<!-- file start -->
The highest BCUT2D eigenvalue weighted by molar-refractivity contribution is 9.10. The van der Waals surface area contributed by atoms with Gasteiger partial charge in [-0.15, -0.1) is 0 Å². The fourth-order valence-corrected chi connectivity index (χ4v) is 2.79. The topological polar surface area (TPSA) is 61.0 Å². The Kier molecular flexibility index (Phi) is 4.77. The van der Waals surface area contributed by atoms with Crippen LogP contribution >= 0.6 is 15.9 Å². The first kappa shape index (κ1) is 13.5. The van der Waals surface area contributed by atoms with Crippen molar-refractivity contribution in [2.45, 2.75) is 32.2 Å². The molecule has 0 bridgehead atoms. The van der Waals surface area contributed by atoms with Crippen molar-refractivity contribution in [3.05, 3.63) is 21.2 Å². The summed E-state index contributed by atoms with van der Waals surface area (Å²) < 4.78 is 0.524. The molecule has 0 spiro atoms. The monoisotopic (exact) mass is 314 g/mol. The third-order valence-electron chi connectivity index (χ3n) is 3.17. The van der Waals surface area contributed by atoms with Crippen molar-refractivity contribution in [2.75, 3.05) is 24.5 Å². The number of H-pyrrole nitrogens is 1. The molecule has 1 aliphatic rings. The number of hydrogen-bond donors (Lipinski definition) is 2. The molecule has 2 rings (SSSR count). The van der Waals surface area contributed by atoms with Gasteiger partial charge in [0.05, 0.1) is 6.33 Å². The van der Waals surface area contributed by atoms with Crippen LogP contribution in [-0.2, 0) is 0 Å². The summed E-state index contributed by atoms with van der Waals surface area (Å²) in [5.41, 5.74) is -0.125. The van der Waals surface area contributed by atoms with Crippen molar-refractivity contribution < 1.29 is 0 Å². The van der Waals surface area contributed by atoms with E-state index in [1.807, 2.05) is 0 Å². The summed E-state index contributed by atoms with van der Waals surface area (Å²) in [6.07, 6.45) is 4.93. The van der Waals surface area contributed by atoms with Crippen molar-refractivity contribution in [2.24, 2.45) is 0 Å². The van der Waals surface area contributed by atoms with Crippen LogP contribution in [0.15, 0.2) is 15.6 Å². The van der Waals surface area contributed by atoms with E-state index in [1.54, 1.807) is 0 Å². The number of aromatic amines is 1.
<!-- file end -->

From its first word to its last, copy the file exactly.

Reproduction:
The highest BCUT2D eigenvalue weighted by molar-refractivity contribution is 9.10. The van der Waals surface area contributed by atoms with Gasteiger partial charge in [-0.15, -0.1) is 0 Å². The fourth-order valence-corrected chi connectivity index (χ4v) is 2.79. The topological polar surface area (TPSA) is 61.0 Å². The Kier molecular flexibility index (Phi) is 4.77. The van der Waals surface area contributed by atoms with Crippen LogP contribution >= 0.6 is 15.9 Å². The first kappa shape index (κ1) is 13.5. The van der Waals surface area contributed by atoms with Crippen molar-refractivity contribution in [2.45, 2.75) is 32.2 Å². The molecule has 0 bridgehead atoms. The van der Waals surface area contributed by atoms with Crippen molar-refractivity contribution in [3.05, 3.63) is 21.2 Å². The summed E-state index contributed by atoms with van der Waals surface area (Å²) < 4.78 is 0.524. The molecule has 0 spiro atoms. The monoisotopic (exact) mass is 314 g/mol. The third-order valence-electron chi connectivity index (χ3n) is 3.17. The van der Waals surface area contributed by atoms with Crippen molar-refractivity contribution in [2.75, 3.05) is 24.5 Å². The number of H-pyrrole nitrogens is 1. The molecule has 1 aliphatic rings. The number of hydrogen-bond donors (Lipinski definition) is 2. The molecule has 2 rings (SSSR count). The van der Waals surface area contributed by atoms with Gasteiger partial charge in [0.05, 0.1) is 6.33 Å². The van der Waals surface area contributed by atoms with Crippen LogP contribution in [-0.2, 0) is 0 Å². The summed E-state index contributed by atoms with van der Waals surface area (Å²) in [5.41, 5.74) is -0.125. The van der Waals surface area contributed by atoms with Crippen molar-refractivity contribution < 1.29 is 0 Å². The van der Waals surface area contributed by atoms with E-state index in [1.807, 2.05) is 0 Å². The summed E-state index contributed by atoms with van der Waals surface area (Å²) in [6.07, 6.45) is 4.93. The van der Waals surface area contributed by atoms with Crippen molar-refractivity contribution in [2.24, 2.45) is 0 Å². The van der Waals surface area contributed by atoms with Crippen LogP contribution in [0.15, 0.2) is 15.6 Å². The van der Waals surface area contributed by atoms with E-state index in [1.54, 1.807) is 0 Å². The number of aromatic amines is 1.